Stock markets made a remarkable recovery on Friday although for most of the session they behaved erratically without showing clear direction.
In Europe, ECB Visco's statements, which amended Lagarde in that the ECB had no responsibility for credit spreads, were a cause of relief. But the situation is still far from being considered out of the woods.
The concern about the spread of the virus is evident and the countries take extreme measures. In Spain and the United States, a state of emergency has been declared, which will mean the prohibition of mobility between states and regions, business closings, and a request to the population to restrict their movements.
The longer these measures, already in force in Italy, are maintained, the greater the damage to the economy. The European Commission already assumes that the economic recession will hit Europe in the coming quarters.
The consequences are going to be of great magnitude and although the stock markets have been momentarily contained, a recovery cannot be expected.
We said yesterday that the US dollar was returning to its safe haven currency status and to a certain extent it has been so, EUR/USD lost ground to support 1.1050-60 and remained slightly above these levels with a downward bias.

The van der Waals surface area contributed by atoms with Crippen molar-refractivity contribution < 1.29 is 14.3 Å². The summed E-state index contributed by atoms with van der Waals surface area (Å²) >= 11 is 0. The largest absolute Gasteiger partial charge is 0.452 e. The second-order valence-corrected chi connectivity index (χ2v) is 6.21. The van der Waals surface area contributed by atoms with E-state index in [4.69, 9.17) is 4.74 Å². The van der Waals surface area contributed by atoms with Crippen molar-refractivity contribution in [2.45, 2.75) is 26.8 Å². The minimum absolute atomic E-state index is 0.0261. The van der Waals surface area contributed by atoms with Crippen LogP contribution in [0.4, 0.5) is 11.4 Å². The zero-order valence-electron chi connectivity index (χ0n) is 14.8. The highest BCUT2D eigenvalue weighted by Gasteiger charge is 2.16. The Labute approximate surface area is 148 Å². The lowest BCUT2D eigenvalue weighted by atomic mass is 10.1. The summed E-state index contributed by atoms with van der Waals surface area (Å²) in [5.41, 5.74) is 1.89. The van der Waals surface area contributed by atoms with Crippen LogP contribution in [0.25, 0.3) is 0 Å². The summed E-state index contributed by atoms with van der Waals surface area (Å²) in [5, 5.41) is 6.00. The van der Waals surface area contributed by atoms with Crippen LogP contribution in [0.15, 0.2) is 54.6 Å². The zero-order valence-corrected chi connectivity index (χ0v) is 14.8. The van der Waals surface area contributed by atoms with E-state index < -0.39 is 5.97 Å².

But the Dollar also strengthened abruptly against the JPY, rising more than three figures in a single day.
In the current context of risk aversion, although this sentiment paused on Friday, this behavior of USD/JPY is counterintuitive. Normally this pair would also have suffered sales pressures from JPY buying flows.
One reason, if not the main reason, is a short-squeeze of liquidity in the Dollar money market. For this reason, the Fed is increasing repo amounts to the market at historically high levels. But the difficulty of financing in Dollars in the money market causes the closing of short positions in USD/JPY, which for fundamental reasons are very high.
Will this situation last long? If the volatility in the stock markets decreases and the liquidity provided by the Fed takes effect, it should return to normal.
This phenomenal rise in USD/JPY has dragged EUR/JPY - the correlation of both pairs in the short term is almost 80% - making it also rise almost 300 pips in one day.
An example of the unusualness of this movement is the loss at that time of the correlation of EUR/JPY with Copper as we can see in the 5-min chart. Decoupling started around 5:00 p.m. CET.
It is reasonable to expect that all these counterintuitive movements, far from fundamental, will be corrected in the next few days and that the Euro continues to suffer sales pressures against both the Dollar and the Yen.
Europe is now the area hardest hit by the epidemic and the consequences on its GDP, as recognized by the European Commission, will be very serious.
Sources: tradingview.com; capex.com
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